Music made by a Tree

If a tree would make music what would it sound like? A bizarre question you would think. But the artist Bartholomaeus Traubeck seems to have found an answer. And it is a truly mesmerising one. He slized up a tree and put it on a vinyl player just like a vinyl.

Listen to this, it gave me goosebumps:

YEARS from Bartholomäus Traubeck on Vimeo.


But the process is a little more complex than that as it is stated on his website:

“A tree’s year rings are analysed for their strength, thickness and rate of growth. This data serves as basis for a generative process that outputs piano music. It is mapped to a scale which is again defined by the overall appearance of the wood (ranging from dark to light and from strong texture to light texture). The foundation for the music is certainly found in the defined ruleset of programming and hardware setup, but the data acquired from every tree interprets this ruleset very differently.

The concept is one of the most striking I have seen and heard in a long time. When you think about it – the “melody” of each ring is totally different from tree to tree – like a finger print is different from human to human. The size and shape of the rings depend on the nutriants in the soil, the purity of the air, the ammount of rain, heat and frost, parasites or fire. Some years a tree grows faster and gets thicker rings – sometimes he nearly starves or dehydrates and the results are finner lines. All of these factors destine the melody we hear.

Music made by a tree – music made my nature. Magic.

Here is the website of the artist:

Berlin – The city of (my He)art

I left Berlin about 10 years ago and since then the city has changed A LOT. Unfortunately not always to the better. My beloved hometown has undergone a massive clean up and upmarket-conversion. Hence many old and interesting buildings then often still showing the scars and bullet holes from the second world war have now been sanitised or knocked down.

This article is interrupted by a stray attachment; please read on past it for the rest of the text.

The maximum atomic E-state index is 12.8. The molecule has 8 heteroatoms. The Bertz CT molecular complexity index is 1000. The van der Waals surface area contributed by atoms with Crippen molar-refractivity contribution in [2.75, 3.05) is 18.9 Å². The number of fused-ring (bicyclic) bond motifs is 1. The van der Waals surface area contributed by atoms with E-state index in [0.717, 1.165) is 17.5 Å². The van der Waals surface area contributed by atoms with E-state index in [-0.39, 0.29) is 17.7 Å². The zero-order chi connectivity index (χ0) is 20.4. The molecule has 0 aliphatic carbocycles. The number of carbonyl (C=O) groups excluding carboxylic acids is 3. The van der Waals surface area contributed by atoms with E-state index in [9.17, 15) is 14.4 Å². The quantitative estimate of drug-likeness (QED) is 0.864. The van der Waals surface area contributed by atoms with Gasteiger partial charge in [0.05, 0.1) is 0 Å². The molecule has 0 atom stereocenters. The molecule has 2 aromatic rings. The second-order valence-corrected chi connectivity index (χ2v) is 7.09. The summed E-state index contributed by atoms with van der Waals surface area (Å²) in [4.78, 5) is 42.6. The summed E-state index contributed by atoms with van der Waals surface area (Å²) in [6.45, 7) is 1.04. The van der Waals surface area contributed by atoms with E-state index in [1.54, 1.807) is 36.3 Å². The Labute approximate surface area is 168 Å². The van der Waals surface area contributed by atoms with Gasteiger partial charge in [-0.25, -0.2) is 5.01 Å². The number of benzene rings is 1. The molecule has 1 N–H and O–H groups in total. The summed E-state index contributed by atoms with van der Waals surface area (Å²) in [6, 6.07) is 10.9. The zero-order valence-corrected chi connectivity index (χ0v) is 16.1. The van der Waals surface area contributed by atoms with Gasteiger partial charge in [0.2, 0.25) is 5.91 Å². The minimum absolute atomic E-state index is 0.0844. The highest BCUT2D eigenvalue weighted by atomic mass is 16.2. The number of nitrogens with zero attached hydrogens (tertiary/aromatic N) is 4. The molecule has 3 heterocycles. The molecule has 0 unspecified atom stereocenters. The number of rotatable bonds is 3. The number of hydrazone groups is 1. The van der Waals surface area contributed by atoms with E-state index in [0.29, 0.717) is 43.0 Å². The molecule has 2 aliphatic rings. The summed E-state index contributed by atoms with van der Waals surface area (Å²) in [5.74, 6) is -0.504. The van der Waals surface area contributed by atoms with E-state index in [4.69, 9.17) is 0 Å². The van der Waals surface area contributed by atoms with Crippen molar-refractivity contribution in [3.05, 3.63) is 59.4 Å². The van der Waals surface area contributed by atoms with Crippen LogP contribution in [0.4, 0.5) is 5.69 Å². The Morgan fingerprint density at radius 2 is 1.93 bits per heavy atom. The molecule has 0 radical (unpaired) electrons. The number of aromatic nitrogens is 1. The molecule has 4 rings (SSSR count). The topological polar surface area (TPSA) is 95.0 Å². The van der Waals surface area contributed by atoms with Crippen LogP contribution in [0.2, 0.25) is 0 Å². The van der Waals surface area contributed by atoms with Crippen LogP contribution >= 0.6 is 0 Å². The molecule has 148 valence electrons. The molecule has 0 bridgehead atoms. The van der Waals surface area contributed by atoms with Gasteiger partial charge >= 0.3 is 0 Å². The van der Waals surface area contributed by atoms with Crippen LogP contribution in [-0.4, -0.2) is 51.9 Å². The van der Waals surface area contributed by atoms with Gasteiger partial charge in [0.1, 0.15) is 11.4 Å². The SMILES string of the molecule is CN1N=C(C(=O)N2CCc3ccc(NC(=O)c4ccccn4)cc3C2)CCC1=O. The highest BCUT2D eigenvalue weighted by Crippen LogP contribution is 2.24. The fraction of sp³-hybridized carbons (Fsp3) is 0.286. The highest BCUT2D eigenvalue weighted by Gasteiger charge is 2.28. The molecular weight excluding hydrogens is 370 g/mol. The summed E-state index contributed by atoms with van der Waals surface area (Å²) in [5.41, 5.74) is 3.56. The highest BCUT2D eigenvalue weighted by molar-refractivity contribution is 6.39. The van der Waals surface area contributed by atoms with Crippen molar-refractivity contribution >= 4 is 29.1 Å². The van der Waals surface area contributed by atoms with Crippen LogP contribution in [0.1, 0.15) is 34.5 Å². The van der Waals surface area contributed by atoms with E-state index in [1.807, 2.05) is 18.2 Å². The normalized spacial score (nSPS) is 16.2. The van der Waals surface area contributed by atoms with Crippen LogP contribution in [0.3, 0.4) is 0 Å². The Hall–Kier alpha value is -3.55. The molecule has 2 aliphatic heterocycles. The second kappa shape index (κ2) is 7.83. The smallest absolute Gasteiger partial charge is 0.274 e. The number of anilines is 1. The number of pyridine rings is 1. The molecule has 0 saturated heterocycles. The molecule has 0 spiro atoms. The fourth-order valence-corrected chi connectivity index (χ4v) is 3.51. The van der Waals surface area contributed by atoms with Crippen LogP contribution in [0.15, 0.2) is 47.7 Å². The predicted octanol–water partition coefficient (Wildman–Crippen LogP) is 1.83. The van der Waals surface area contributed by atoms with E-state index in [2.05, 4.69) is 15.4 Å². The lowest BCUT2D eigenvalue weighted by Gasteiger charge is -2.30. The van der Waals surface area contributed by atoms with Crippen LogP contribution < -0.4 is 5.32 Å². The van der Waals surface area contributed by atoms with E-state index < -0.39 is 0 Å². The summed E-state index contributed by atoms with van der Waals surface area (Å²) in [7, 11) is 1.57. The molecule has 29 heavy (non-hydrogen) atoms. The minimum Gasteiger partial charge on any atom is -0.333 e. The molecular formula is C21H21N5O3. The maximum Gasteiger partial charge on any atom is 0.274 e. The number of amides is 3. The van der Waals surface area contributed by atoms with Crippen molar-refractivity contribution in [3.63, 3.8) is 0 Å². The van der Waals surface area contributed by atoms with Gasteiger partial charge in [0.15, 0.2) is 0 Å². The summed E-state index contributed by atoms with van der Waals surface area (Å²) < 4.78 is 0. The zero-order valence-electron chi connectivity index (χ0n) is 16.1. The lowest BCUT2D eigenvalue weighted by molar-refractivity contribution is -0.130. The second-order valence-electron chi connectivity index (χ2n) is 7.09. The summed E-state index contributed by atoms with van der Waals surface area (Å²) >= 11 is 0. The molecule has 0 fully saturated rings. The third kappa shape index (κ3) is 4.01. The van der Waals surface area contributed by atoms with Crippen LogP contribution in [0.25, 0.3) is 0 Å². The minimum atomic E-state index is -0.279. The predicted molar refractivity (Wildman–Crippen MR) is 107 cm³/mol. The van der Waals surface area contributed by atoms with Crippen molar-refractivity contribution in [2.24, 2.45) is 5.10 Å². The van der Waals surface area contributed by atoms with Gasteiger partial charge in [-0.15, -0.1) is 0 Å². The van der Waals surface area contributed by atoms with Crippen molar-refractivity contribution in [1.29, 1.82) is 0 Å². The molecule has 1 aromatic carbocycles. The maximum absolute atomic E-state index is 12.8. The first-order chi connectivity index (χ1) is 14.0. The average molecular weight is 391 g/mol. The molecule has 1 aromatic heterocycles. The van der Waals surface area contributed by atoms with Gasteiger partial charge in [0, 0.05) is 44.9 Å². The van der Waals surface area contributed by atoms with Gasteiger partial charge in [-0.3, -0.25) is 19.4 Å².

For me that is in many cases a big loss – as those imperfections made it so different from all those polished cities in the rest of Germany and so inspiring for artists and art lovers from around the world.

But not all is lost and of course there are still many fascinating things to discover. Although I am a bit scared that in another 10 years time this will be much, much harder to do.

Berlin at NYE – A bit like War

These photos were taken at the Modersohn Bridge in Berlin Friedrichshain. Every New Years Eve or Silvester as we Germans call it hundreds of people meet up there to celebrate. Traditionally the Germans go quite mad with their tons of fireworks – especially around midnight.

There were moments when I felt a bit like a war photographer – trying to constantly dodge and escape rockets and firecrackers while trying to catch these moments. Many people seem to blast their savings into the air while others rather just watched the spectacle which quite literally will be burned into your memory for ever.